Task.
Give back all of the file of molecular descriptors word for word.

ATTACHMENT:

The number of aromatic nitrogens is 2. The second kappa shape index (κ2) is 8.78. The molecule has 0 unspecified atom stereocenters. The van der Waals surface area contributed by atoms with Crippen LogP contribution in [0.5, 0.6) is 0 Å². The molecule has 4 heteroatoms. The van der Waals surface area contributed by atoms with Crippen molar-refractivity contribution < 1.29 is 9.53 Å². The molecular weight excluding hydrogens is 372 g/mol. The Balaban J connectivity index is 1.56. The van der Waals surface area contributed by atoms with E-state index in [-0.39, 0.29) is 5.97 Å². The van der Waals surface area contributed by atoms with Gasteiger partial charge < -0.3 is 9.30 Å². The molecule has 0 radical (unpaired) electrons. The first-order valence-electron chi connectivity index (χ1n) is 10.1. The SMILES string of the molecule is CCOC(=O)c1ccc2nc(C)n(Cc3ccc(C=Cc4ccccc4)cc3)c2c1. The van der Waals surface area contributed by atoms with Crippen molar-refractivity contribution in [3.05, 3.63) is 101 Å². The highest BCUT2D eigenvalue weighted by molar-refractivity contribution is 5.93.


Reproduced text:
The number of aromatic nitrogens is 2. The second kappa shape index (κ2) is 8.78. The molecule has 0 unspecified atom stereocenters. The van der Waals surface area contributed by atoms with Crippen LogP contribution in [0.5, 0.6) is 0 Å². The molecule has 4 heteroatoms. The van der Waals surface area contributed by atoms with Crippen molar-refractivity contribution < 1.29 is 9.53 Å². The molecular weight excluding hydrogens is 372 g/mol. The Balaban J connectivity index is 1.56. The van der Waals surface area contributed by atoms with E-state index in [-0.39, 0.29) is 5.97 Å². The van der Waals surface area contributed by atoms with Gasteiger partial charge < -0.3 is 9.30 Å². The molecule has 0 radical (unpaired) electrons. The first-order valence-electron chi connectivity index (χ1n) is 10.1. The SMILES string of the molecule is CCOC(=O)c1ccc2nc(C)n(Cc3ccc(C=Cc4ccccc4)cc3)c2c1. The van der Waals surface area contributed by atoms with Crippen molar-refractivity contribution in [3.05, 3.63) is 101 Å². The highest BCUT2D eigenvalue weighted by molar-refractivity contribution is 5.93.